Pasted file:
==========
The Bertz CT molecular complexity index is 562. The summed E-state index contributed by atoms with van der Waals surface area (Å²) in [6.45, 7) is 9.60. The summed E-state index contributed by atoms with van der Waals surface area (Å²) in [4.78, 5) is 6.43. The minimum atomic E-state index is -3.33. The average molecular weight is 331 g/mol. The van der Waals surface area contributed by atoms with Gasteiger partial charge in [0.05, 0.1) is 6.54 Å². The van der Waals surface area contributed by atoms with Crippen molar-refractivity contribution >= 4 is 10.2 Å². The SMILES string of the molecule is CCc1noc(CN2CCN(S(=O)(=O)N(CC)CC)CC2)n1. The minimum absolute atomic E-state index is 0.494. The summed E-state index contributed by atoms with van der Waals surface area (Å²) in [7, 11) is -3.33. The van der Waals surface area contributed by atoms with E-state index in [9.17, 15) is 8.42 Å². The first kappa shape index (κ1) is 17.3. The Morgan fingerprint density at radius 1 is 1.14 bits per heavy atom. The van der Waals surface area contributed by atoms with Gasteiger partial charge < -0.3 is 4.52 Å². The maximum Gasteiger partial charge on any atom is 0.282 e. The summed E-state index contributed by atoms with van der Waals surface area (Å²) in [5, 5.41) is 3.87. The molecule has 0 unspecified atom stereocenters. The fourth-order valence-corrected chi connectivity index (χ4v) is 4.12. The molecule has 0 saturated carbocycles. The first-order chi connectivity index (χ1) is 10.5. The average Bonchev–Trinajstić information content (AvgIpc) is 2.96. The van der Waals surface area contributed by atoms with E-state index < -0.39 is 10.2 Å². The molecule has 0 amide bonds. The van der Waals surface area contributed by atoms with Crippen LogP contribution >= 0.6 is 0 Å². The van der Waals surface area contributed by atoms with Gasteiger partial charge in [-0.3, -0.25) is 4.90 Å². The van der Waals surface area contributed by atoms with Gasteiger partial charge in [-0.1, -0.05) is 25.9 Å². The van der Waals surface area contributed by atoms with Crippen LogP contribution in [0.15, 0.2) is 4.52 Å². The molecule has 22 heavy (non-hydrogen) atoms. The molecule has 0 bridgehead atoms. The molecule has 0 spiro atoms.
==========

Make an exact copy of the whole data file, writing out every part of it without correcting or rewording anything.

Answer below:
The Bertz CT molecular complexity index is 562. The summed E-state index contributed by atoms with van der Waals surface area (Å²) in [6.45, 7) is 9.60. The summed E-state index contributed by atoms with van der Waals surface area (Å²) in [4.78, 5) is 6.43. The minimum atomic E-state index is -3.33. The average molecular weight is 331 g/mol. The van der Waals surface area contributed by atoms with Gasteiger partial charge in [0.05, 0.1) is 6.54 Å². The van der Waals surface area contributed by atoms with Crippen molar-refractivity contribution >= 4 is 10.2 Å². The SMILES string of the molecule is CCc1noc(CN2CCN(S(=O)(=O)N(CC)CC)CC2)n1. The minimum absolute atomic E-state index is 0.494. The summed E-state index contributed by atoms with van der Waals surface area (Å²) in [7, 11) is -3.33. The van der Waals surface area contributed by atoms with E-state index in [9.17, 15) is 8.42 Å². The first kappa shape index (κ1) is 17.3. The Morgan fingerprint density at radius 1 is 1.14 bits per heavy atom. The van der Waals surface area contributed by atoms with Gasteiger partial charge < -0.3 is 4.52 Å². The maximum Gasteiger partial charge on any atom is 0.282 e. The summed E-state index contributed by atoms with van der Waals surface area (Å²) in [5, 5.41) is 3.87. The molecule has 0 unspecified atom stereocenters. The fourth-order valence-corrected chi connectivity index (χ4v) is 4.12. The molecule has 0 saturated carbocycles. The first-order chi connectivity index (χ1) is 10.5. The average Bonchev–Trinajstić information content (AvgIpc) is 2.96. The van der Waals surface area contributed by atoms with E-state index < -0.39 is 10.2 Å². The molecule has 0 amide bonds. The van der Waals surface area contributed by atoms with Crippen LogP contribution >= 0.6 is 0 Å². The van der Waals surface area contributed by atoms with Gasteiger partial charge in [-0.3, -0.25) is 4.90 Å². The van der Waals surface area contributed by atoms with Gasteiger partial charge in [-0.1, -0.05) is 25.9 Å². The van der Waals surface area contributed by atoms with Crippen LogP contribution in [0.15, 0.2) is 4.52 Å². The molecule has 22 heavy (non-hydrogen) atoms. The molecule has 0 bridgehead atoms. The molecule has 0 spiro atoms.